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Books by Carlo Emilio Gadda


Carlo Emilio Gadda was born in Milan in 1893. His childhood and youth were marked by a series of traumatic events which were to return in an almost obsessive manner as the motifs of his work: the construction of a villa in Brianza, his father’s bankruptcy, his family’s poverty and struggle to make ends meet, and his mother’s generosity to people outside the family and lack of attention to her son. This was the origin of his neurosis, the “obscure malaise” he talks about in Cognizione del dolore.

He fought in the First World War in the areas of the Tonale, the Adamello and the Carso and was taken prisoner in Germany. In 1920 he graduated in engineering at the Milan Polytechnic. He began working for a company in Milan and in 1922 travelled for work to Argentina. In 1924 he returned to Italy, where he taught at the Liceo Parini in Milan and resumed studying for his philosophy degree. In 1925 he moved to Rome, where he worked first for a private company and subsequently for the Technical Services of the Vatican. In this period he completed all his philosophy exams and began writing his thesis on Leibniz, which however was to remain unfinished. In 1931 Solaria published his La Madonna dei Filosofi, a collection of narrative prose, followed in 1934 by Il castello di Udine, which won the Bagutta Prize. Between 1938 and 1941 he published Cognizione del dolore in the literary review Letteratura. From 1940 to 1950 he lived in Florence, where he devoted himself entirely to literature and published L’Adalgisa (1944). In the 1950s he published Il primo libro delle favole (1952) and Novelle del ducato in fiamme (1953). Between 1955 and 1973, the year of his death in Rome, he published I sogni e la folgore and Giornale di guerra e di prigionia (1955), Quer pasticciaccio brutto de via Merulana (That Awful Mess on Via Merulana; 1957), I viaggi la morte (1958), Verso la Certosa (1961), La cognizione del dolore (Acquainted with Grief; 1963) and Accoppiamenti giudiziosi (1963), Le meraviglie d’Italia and I Luigi di Francia (1964), Eros e Priapo and Il guerriero, l’amazzone e il verso immortale nella poesia di Foscolo (1967), La meccanica (1970), and Novella seconda (1971).

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Open City: Seven Writers in Postwar Rome: Ignazio Silone, Giorgio Bassani, Alberto Moravia, Elsa Morante, Natalia Ginzburg, Carlo Levi, Carlo Emilio Gadda

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and Alberto Moravia, Carlo Levi, Elsa Morante, Giorgio Bassani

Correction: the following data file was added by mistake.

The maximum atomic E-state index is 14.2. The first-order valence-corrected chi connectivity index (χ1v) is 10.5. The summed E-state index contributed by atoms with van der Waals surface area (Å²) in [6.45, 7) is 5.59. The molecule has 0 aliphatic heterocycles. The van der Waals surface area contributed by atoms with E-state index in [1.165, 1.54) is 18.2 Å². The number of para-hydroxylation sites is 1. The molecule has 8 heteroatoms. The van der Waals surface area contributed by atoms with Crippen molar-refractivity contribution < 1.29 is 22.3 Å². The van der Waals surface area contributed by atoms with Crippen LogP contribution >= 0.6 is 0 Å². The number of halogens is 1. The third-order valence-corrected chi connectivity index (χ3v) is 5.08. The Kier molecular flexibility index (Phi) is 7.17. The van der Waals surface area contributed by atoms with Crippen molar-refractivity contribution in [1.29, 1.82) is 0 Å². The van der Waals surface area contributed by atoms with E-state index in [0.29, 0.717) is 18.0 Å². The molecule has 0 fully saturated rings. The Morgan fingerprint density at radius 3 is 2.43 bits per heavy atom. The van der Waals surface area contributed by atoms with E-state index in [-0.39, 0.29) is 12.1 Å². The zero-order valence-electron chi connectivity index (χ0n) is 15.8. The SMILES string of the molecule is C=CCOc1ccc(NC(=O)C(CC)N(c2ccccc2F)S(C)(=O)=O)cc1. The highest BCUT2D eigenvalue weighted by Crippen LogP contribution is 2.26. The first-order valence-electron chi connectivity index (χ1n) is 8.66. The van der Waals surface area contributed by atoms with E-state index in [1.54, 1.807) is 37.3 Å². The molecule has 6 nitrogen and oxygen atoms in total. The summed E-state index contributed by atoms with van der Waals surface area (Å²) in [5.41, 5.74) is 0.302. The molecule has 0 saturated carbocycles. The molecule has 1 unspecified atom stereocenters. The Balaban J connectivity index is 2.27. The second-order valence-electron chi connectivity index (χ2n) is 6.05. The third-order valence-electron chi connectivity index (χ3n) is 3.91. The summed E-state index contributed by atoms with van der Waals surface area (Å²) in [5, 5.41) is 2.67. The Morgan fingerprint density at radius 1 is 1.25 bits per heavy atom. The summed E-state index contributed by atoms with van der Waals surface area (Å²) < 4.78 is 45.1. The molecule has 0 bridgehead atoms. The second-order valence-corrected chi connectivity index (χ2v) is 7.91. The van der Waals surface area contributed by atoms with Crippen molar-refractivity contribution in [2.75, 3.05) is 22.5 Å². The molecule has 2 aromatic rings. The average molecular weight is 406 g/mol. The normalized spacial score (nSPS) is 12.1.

William Weaver (Editor), Kristina Olson (Editor)

Traddutore, traditore, goes the old Italian proverb: To translate is to betray. But William Weaver, who has assembled a fine anthology of contemporary Italian prose in Open City: Seven Writers in Postwar Rome, is anything but treacherous toward his favorites. For one thing, he is our preeminent translator from that euphonious, vowel-encrusted language, and anybody who reads his elegant versions of Italo Calvino or Umberto Eco will recognize what a great service he has performed to these high-wire stylists–not to mention their readers.

But as Weaver’s preface-cum-memoir makes clear, he is not merely a linguistic loyalist. During the late 1940s and ’50s, when the young translator lived in Rome, he got to know all the contributors to Open City: Ignazio Silone, Giorgio Bassani, Alberto Moravia, Elsa Morante, Natalia Ginzburg, Carlo Levi, and Carlo Emiliano Gadda. This anthology, then, is a peculiarly personal one, in which the editor exposes us to both the art and life of each author. It necessarily excludes such giants as Primo Levi, Leonardo Sciascia, and Calvino, none of whom happened to cross Weaver’s path during his dolce vita phase. But the septet he has assembled is a splendid one, which suggests that the Eternal City was some kind of literary hot spot in the wake of the Second World War.

Gadda undoubtedly wins the crown for sheer stylistic extravagance. The excerpt Weaver has chosen from That Awful Mess on Via Merulana gives a vivid sense of the challenges (and rewards!) of that macaronic masterpiece. (It also includes some of the best portraiture of Rome itself, “lying as if on a map or scale model: it smoked slightly, at Porta San Paolo: a clear proximity of infinite thoughts and palaces, which the north wind had cleansed.”) At the opposite end of the spectrum is Natalia Ginzburg, whose antirhetorical style still makes most contemporary novelists sound crude and inflationary, especially when it comes to minute discriminations of feeling. And in between, we find such marvels as Moravia’s “Agostino” (a cruelly accurate account of childhood’s end), Morante’s “The Nameless One,” and an excerpt from Carlo Levi’s The Watch, which dispenses its wisdom casually but hits the bull’s-eye every time:

The world holds us with a thousand ties of habit, work, inertia, affections. It’s difficult and painful to separate from them. But as soon as a foot rests on a train, airplane, or automobile that will carry us away, everything disappears, the past becomes remote and is buried, a new time crowded to the brim with unknown promises envelopes us and, entirely free and anonymous, we look around searching for new companions.

Weaver’s memoir is primarily an elegy for his “lost, open city” and those writers with whom he inhabited it–all but Bassani have died during the succeeding decades. As such, it includes an unmistakable hint of melancholy. But it manages to convey the excitement of the era, too–and the words that Weaver’s companions committed to paper are, as Open City demonstrates, very much alive.

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